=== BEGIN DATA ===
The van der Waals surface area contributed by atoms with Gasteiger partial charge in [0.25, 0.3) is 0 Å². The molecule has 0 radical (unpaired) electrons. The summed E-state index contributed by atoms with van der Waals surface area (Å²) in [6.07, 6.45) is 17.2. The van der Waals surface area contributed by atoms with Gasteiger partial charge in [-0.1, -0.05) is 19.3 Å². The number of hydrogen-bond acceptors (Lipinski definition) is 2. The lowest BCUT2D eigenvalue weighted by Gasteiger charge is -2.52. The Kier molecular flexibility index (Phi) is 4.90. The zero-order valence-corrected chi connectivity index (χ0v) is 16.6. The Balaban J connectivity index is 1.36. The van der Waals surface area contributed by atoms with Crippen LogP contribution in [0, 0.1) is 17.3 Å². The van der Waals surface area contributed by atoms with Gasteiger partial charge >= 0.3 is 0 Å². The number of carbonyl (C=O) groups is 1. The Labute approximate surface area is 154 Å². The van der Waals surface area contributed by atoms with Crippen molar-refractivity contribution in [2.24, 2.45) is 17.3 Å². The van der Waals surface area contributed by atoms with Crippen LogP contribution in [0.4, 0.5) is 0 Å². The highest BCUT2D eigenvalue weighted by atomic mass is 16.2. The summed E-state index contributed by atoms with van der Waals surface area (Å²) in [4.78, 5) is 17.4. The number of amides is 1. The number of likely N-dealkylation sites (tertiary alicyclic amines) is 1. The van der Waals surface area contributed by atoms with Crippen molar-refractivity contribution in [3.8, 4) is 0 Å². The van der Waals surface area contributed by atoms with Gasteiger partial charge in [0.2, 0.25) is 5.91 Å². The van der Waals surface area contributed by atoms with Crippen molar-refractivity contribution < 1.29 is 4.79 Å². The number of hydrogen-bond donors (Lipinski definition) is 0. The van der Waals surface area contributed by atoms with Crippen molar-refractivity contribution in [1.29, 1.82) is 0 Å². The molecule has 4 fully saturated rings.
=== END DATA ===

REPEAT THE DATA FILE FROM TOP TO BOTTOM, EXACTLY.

The van der Waals surface area contributed by atoms with Gasteiger partial charge in [0.25, 0.3) is 0 Å². The molecule has 0 radical (unpaired) electrons. The summed E-state index contributed by atoms with van der Waals surface area (Å²) in [6.07, 6.45) is 17.2. The van der Waals surface area contributed by atoms with Gasteiger partial charge in [-0.1, -0.05) is 19.3 Å². The number of hydrogen-bond acceptors (Lipinski definition) is 2. The lowest BCUT2D eigenvalue weighted by Gasteiger charge is -2.52. The Kier molecular flexibility index (Phi) is 4.90. The zero-order valence-corrected chi connectivity index (χ0v) is 16.6. The Balaban J connectivity index is 1.36. The van der Waals surface area contributed by atoms with Crippen LogP contribution in [0, 0.1) is 17.3 Å². The van der Waals surface area contributed by atoms with Gasteiger partial charge >= 0.3 is 0 Å². The number of carbonyl (C=O) groups is 1. The Labute approximate surface area is 154 Å². The van der Waals surface area contributed by atoms with Crippen molar-refractivity contribution in [2.24, 2.45) is 17.3 Å². The van der Waals surface area contributed by atoms with Crippen LogP contribution in [0.4, 0.5) is 0 Å². The highest BCUT2D eigenvalue weighted by atomic mass is 16.2. The summed E-state index contributed by atoms with van der Waals surface area (Å²) in [4.78, 5) is 17.4. The number of amides is 1. The number of likely N-dealkylation sites (tertiary alicyclic amines) is 1. The van der Waals surface area contributed by atoms with Crippen molar-refractivity contribution in [3.8, 4) is 0 Å². The van der Waals surface area contributed by atoms with Gasteiger partial charge in [0.2, 0.25) is 5.91 Å². The van der Waals surface area contributed by atoms with Crippen molar-refractivity contribution < 1.29 is 4.79 Å². The number of hydrogen-bond donors (Lipinski definition) is 0. The van der Waals surface area contributed by atoms with Crippen molar-refractivity contribution in [1.29, 1.82) is 0 Å². The molecule has 4 fully saturated rings.